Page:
Crew members who stayed onboard after Carnival's Sunshine dropped off its last passengers in Charleston before taking a month-long hiatus will stay on the cruise ship docked at Columbus Street Terminal through at least the end of this month.
Miami-based Carnival stated that "the crew is all healthy, and that they will remain on the ship for the mutual benefit and safety of both residents and crew members," the State Ports Authority said in a statement.
The SPA said the 3,002-passenger vessel is stocked with enough food to feed the crew of about 1,100 for the duration.
Carnival and other major lines agreed to suspend their cruise operations March 13 for 30 days in response to the coronavirus crisis.
Carnival said it will periodically sail the Sunshine out of Charleston Harbor for what it termed the "lawful disposal of gray water and to take on water for their needs." The cruise line added the crew will continue general maintenance and sanitation of the ship while it's docked at its temporary new home near the Ravenel Bridge in downtown Charleston.
All cruise lines suspended U.S. cruises on March 13 due to concerns about spreading the coronavirus. As the initial 30-day period comes to a close, Carnival and other cruise lines will work with U.S. authorities to determine if the voyages can resume.
The Sunshine normally is docked at the SPA's Union Pier Terminal farther south on the peninsula. The maritime agency's Columbus Street yard in recent years has become the main export point for BMW automobiles made in the Upstate and, more recently, Volvo sedans built in Berkeley County.
U.S. Sen. Lindsey Graham's recent announcement that he'd self-quarantined following a coronavirus scare wasn't lost on Bill Stern of the State Ports Authority.
Stern had just played a round of golf with Graham at President Donald Trump's Mar-a-Lago resort in Florida the weekend before the lawmaker announced his voluntary isolation.
"I got a little concerned," Stern told The Post and Courier.
Turns out Graham tested negative for the virus known as COVID-19, and Stern said he never showed any symptoms but has taken the same precautions as most people, such as self-distancing.
"I feel fine," said Stern, chairman of the SPA, which owns and operates the Port of Charleston.
Earlier this month, Graham announced his self-quarantine after visiting Mar-a-Lago, where Brazil President Jair Bolsonaro was also present. Bolsonaro has tested positive for the potentially fatal virus and is being monitored by doctors.
Graham, a Republican from the Upstate, said he doesn't remember interacting with Bolsonaro but decided to self-quarantine just in case. He announced about a week ago that he had tested negative for the virus.
"I’m very grateful and like everyone else will follow the best practices to stay negative," Graham said in a tweet. "I look forward to getting back to work with my Senate colleagues and President Trump to contain this virus and stabilize our economy."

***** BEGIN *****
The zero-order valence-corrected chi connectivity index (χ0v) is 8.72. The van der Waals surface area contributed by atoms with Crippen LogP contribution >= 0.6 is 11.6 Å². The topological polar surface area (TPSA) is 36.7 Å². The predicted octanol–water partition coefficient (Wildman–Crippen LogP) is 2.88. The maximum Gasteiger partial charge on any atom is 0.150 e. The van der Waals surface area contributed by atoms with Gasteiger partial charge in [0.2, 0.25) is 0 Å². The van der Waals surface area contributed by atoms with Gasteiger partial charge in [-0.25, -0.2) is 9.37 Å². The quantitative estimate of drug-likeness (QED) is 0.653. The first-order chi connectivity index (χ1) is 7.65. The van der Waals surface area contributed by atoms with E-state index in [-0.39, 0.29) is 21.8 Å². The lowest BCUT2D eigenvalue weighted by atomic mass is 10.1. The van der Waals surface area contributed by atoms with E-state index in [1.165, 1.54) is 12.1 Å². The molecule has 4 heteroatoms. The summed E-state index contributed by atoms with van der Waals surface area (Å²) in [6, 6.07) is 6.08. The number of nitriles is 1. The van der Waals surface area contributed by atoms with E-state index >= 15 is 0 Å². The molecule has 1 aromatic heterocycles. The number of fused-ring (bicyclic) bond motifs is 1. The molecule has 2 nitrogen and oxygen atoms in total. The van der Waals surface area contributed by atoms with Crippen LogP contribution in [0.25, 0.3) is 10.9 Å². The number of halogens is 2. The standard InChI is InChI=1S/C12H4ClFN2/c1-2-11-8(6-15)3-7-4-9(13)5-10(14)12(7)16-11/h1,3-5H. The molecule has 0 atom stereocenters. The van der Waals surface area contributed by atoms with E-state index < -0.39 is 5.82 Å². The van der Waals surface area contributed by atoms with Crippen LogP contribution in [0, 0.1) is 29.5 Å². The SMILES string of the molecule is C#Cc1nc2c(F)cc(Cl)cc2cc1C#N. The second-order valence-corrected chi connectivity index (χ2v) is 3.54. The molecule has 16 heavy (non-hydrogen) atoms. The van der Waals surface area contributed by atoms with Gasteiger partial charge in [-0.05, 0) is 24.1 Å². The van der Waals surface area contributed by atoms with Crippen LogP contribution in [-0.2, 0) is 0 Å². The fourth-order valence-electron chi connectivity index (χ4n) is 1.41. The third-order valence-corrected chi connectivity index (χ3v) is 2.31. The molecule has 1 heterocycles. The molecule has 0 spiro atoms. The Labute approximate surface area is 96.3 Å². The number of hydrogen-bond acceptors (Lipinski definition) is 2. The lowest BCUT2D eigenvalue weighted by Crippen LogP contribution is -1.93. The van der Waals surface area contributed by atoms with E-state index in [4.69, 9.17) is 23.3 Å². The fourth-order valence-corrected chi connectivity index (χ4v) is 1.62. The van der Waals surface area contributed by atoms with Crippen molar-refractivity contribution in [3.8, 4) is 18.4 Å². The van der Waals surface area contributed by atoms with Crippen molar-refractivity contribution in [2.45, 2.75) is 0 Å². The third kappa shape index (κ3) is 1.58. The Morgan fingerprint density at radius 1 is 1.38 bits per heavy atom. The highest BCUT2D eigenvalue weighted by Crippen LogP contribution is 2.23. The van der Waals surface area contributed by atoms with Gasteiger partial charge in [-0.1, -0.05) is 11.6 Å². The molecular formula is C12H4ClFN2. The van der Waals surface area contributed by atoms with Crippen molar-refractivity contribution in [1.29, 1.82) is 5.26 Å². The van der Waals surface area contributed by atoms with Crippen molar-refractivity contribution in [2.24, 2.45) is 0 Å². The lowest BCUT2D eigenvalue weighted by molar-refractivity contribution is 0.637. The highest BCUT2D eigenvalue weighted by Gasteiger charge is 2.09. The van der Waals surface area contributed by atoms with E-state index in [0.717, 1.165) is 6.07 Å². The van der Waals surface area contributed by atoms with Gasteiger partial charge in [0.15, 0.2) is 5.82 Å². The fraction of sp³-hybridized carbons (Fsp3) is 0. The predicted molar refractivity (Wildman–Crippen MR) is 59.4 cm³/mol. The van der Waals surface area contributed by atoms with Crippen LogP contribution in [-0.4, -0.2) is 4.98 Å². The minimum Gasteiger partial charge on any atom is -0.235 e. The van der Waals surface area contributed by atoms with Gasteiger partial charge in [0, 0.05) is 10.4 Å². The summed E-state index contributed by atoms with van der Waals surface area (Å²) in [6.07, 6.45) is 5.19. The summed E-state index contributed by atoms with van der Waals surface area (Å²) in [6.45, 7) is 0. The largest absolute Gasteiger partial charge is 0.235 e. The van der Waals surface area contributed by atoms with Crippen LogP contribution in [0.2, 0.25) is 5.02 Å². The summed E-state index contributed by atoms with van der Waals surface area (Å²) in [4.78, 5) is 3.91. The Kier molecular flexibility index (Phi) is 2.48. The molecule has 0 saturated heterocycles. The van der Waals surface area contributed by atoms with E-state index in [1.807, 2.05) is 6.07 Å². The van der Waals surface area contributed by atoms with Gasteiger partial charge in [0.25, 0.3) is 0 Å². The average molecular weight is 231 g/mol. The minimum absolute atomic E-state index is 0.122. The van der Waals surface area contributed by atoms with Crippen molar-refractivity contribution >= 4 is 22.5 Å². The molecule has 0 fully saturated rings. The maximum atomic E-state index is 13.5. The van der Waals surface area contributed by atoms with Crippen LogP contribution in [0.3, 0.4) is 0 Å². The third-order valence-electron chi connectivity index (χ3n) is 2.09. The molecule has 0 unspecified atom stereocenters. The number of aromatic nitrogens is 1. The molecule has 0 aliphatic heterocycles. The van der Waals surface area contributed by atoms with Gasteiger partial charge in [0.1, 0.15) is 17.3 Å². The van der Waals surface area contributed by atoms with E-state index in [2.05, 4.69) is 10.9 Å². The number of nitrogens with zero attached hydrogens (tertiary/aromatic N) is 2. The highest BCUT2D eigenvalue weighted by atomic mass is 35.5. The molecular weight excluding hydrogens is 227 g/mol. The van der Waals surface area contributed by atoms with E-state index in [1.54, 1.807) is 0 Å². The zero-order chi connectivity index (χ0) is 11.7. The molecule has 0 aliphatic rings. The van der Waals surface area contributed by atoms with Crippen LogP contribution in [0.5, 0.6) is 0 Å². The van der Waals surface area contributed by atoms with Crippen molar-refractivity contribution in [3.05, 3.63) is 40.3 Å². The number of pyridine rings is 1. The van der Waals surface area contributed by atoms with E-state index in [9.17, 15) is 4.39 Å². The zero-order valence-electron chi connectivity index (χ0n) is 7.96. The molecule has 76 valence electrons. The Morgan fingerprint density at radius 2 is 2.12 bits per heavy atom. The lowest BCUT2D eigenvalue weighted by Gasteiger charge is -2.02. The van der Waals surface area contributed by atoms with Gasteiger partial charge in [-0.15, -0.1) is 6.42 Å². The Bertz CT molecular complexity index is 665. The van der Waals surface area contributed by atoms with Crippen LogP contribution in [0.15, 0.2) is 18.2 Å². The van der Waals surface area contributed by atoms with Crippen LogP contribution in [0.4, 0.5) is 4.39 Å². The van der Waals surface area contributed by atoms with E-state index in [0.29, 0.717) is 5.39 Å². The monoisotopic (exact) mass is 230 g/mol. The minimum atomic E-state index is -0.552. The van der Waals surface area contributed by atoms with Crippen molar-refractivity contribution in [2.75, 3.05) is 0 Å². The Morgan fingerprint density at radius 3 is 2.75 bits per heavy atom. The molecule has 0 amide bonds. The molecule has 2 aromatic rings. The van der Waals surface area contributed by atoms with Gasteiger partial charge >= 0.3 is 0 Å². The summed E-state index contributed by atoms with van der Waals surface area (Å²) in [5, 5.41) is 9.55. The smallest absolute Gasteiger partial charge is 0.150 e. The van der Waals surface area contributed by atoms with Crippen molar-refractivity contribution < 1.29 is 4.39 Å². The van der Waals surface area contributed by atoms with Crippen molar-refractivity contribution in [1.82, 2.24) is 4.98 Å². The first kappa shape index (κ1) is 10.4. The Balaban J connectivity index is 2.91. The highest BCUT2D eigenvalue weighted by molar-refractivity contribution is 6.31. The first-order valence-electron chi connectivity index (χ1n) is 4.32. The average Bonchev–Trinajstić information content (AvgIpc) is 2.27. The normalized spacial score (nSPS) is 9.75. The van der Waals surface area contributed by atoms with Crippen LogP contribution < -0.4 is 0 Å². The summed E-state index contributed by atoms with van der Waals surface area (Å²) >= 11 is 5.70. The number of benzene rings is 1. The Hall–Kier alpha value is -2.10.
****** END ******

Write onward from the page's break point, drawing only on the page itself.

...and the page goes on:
Restaurants weren't the only businesses that pivoted to a curbside delivery model last week. Some local bookstores starting taking to-go orders, too, so their customers could practice social distancing while stocking up on reading material.
Buxton Books on King Street is offering curbside pick-up, local delivery and shipping for orders placed over the phone.
In Goose Creek, Turning Page Bookshop is offering curbside service at its store until 6 p.m., every day except Sunday. Customers can also get orders delivered on weekday afternoons or all day on Saturday.
Itinerant Literate Books in Park Circle will deliver books locally for free and offer curbside pickup service seven days a week during their temporary closure. If shoppers are unsure of what to buy, they can also video chat with an employee to virtually browse the shop.
Independent booksellers across the U.S. have adopted curbside service or delivery models, and one store, Capitol Hill Books in Washington, D.C., started offering what's likely some bookworms' dream: private one-hour bookings to browse the store.
As the coronavirus pandemic forces many Americans to work remotely from home offices, living rooms and maybe even from the comfort of their beds, their internet habits have rapidly changed.
And as more depend on their home networks to do their jobs, Ajit Pai, chairman of the Federal Communications Commission, urged all internet service companies to pledge not to shut off services.
Some big broadband providers, such as AT&T, have offered their customers free access to unlimited amounts of data. Comcast said it was doing the same, allowing customers to use as much data as they need at no extra charge.
Most major providers responded to the FCC by agreeing not to interrupt service, even if customers can't pay their bills. The FCC also requested the companies open access to wireless "hot spots" around the country; Comcast said it has done just that.
Similar urgings have led to traditional utilities — such as water and electric companies — to promise not to shut off their essential services, either.
What people are using their home networks for is changing, too. Cloudflare, a Silicon Valley firm that provides cyber-protection services to businesses, reported last week internet usage in regions affected by the coronavirus was up 10 percent. It was even higher in Italy, where a nationwide quarantine was put in place.